House Rebuffs Attempt to Cut Andean Counterdrug Aid
Godfrey, John, The Washington Times (Washington, DC)
Byline: John Godfrey
The House yesterday rejected efforts to cut funding for President Bush's $676 million South American anti-drug effort.
Lawmakers from both parties have become nervous about the U.S. military's involvement in Colombia and other Andean nations and increasing reports of civil rights violations by those nations.
But pressure from the White House and House Republican leaders prevailed, leaving opponents of the anti-drug mission short.
"Big victory," said John Feehery, spokesman for House Speaker J. Dennis Hastert, Illinois Republican, after the House rejected 240-88 an amendment that would have diverted $60 million from the Andean Counterdrug Initiative and from foreign military assistance intended to supplement that effort.
The money would have instead gone to increase funding to international child survival and health programs.
Later yesterday, the House passed on a 381-46 vote the $15.2 billion foreign aid spending bill for the fiscal year beginning Oct. 1. That total is already $55 million lower than the president's budget request.
The speaker, who by tradition rarely votes, voted against the Colombia amendment offered by Rep. Barbara Lee, California Democrat.
"The speaker feels very strongly that we need to continue the fight against drug lords [in South America]," Mr. Feehery said. "Drugs kill 10,000 kids every year. We have to do something about it."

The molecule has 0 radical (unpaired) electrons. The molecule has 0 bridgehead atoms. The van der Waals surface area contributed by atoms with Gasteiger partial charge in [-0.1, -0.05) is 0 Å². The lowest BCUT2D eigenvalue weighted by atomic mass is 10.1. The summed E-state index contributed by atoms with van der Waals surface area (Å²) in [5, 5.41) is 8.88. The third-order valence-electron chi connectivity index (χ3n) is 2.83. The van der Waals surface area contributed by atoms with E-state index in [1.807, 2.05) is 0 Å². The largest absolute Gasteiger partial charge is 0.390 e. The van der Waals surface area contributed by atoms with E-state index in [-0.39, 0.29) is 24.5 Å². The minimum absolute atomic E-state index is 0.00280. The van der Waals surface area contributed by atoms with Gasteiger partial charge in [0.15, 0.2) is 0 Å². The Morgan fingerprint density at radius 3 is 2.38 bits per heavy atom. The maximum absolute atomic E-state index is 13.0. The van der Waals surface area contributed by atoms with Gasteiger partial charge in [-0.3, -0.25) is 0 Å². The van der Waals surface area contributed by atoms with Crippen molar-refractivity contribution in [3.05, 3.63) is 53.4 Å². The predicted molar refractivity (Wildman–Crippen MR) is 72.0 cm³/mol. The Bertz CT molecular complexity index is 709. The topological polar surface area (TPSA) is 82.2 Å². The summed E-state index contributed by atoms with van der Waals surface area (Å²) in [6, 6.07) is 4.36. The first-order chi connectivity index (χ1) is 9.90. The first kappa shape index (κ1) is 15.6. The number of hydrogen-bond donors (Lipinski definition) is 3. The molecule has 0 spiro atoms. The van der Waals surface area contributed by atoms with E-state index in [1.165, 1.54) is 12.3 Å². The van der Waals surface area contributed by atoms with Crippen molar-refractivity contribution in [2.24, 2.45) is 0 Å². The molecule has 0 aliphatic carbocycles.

Opponents of the program attacked it on a number of fronts. They argued that the initiative could become a military entanglement reminiscent of Vietnam; that there have been increased civil rights violations by government-supported right-wing paramilitary groups in Colombia; that anti-drug efforts should focus more on domestic drug treatment; and that international health aid, particularly to combat AIDS, is more important.
Proponents said the Andean Counterdrug Initiative, created by President Clinton in 2000 as Plan Colombia, has not yet had time to reach fruition; that left-wing paramilitary groups are guilty of far worse atrocities than their right-wing counterparts; and that the legislation already contains sufficient funding for international health care initiatives.
While some had worried that centrist Republicans might hand the president a defeat on the issue, only 15 Republican lawmakers voted for the Lee amendment yesterday.
Democrats, on the other hand, saw 35 defections, mostly from Texas, Connecticut, Florida and Arkansas.
Rep. Benjamin L. Cardin, Maryland Democrat, voted against the Lee amendment, arguing that it was too inexact. …